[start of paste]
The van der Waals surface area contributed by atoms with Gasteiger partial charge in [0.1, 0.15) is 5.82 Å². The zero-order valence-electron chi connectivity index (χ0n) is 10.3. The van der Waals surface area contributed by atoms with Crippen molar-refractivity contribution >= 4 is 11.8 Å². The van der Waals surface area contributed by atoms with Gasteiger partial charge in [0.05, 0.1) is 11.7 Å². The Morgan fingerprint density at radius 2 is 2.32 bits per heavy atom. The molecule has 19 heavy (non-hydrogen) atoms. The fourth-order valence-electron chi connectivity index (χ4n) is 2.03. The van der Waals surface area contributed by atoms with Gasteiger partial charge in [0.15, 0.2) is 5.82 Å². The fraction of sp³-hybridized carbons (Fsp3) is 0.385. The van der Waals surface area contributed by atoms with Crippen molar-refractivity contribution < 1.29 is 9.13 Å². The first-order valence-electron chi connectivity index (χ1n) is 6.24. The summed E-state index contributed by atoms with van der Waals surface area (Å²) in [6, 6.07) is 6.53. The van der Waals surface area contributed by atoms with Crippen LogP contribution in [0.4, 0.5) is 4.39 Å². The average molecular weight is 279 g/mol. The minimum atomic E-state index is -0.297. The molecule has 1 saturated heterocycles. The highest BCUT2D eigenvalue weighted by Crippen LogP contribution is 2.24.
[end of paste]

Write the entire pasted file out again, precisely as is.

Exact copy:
The van der Waals surface area contributed by atoms with Gasteiger partial charge in [0.1, 0.15) is 5.82 Å². The zero-order valence-electron chi connectivity index (χ0n) is 10.3. The van der Waals surface area contributed by atoms with Crippen molar-refractivity contribution >= 4 is 11.8 Å². The van der Waals surface area contributed by atoms with Gasteiger partial charge in [0.05, 0.1) is 11.7 Å². The Morgan fingerprint density at radius 2 is 2.32 bits per heavy atom. The molecule has 19 heavy (non-hydrogen) atoms. The fourth-order valence-electron chi connectivity index (χ4n) is 2.03. The van der Waals surface area contributed by atoms with Gasteiger partial charge in [0.15, 0.2) is 5.82 Å². The fraction of sp³-hybridized carbons (Fsp3) is 0.385. The van der Waals surface area contributed by atoms with Crippen molar-refractivity contribution < 1.29 is 9.13 Å². The first-order valence-electron chi connectivity index (χ1n) is 6.24. The summed E-state index contributed by atoms with van der Waals surface area (Å²) in [6, 6.07) is 6.53. The van der Waals surface area contributed by atoms with Crippen LogP contribution in [0.4, 0.5) is 4.39 Å². The average molecular weight is 279 g/mol. The minimum atomic E-state index is -0.297. The molecule has 1 saturated heterocycles. The highest BCUT2D eigenvalue weighted by Crippen LogP contribution is 2.24.